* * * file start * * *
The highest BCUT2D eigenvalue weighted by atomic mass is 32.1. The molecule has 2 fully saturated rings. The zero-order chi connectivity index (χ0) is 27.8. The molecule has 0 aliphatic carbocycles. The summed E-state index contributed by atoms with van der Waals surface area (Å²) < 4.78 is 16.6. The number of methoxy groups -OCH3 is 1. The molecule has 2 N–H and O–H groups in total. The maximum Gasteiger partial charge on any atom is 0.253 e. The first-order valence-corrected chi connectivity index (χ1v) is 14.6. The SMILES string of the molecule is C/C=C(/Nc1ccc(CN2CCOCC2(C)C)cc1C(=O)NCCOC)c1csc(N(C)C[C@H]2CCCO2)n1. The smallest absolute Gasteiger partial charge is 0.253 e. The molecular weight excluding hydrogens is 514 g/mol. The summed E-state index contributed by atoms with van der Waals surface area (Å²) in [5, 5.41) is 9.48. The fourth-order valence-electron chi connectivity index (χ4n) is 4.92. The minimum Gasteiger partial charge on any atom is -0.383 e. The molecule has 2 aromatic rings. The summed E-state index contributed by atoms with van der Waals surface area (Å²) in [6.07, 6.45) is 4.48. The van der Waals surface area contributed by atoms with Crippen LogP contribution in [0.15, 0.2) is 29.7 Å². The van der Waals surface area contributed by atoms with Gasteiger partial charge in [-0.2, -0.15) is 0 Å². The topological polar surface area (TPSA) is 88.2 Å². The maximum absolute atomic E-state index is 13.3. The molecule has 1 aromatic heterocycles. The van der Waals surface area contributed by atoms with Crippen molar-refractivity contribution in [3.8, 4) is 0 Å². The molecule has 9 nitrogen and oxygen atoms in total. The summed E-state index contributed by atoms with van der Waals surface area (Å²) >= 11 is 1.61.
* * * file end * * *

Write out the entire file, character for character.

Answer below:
The highest BCUT2D eigenvalue weighted by atomic mass is 32.1. The molecule has 2 fully saturated rings. The zero-order chi connectivity index (χ0) is 27.8. The molecule has 0 aliphatic carbocycles. The summed E-state index contributed by atoms with van der Waals surface area (Å²) < 4.78 is 16.6. The number of methoxy groups -OCH3 is 1. The molecule has 2 N–H and O–H groups in total. The maximum Gasteiger partial charge on any atom is 0.253 e. The first-order valence-corrected chi connectivity index (χ1v) is 14.6. The SMILES string of the molecule is C/C=C(/Nc1ccc(CN2CCOCC2(C)C)cc1C(=O)NCCOC)c1csc(N(C)C[C@H]2CCCO2)n1. The smallest absolute Gasteiger partial charge is 0.253 e. The molecular weight excluding hydrogens is 514 g/mol. The summed E-state index contributed by atoms with van der Waals surface area (Å²) in [5, 5.41) is 9.48. The fourth-order valence-electron chi connectivity index (χ4n) is 4.92. The minimum Gasteiger partial charge on any atom is -0.383 e. The molecule has 2 aromatic rings. The summed E-state index contributed by atoms with van der Waals surface area (Å²) in [6.07, 6.45) is 4.48. The van der Waals surface area contributed by atoms with Crippen LogP contribution in [0.15, 0.2) is 29.7 Å². The van der Waals surface area contributed by atoms with Gasteiger partial charge in [-0.2, -0.15) is 0 Å². The topological polar surface area (TPSA) is 88.2 Å². The maximum absolute atomic E-state index is 13.3. The molecule has 1 aromatic heterocycles. The van der Waals surface area contributed by atoms with Crippen molar-refractivity contribution in [3.8, 4) is 0 Å². The molecule has 9 nitrogen and oxygen atoms in total. The summed E-state index contributed by atoms with van der Waals surface area (Å²) >= 11 is 1.61.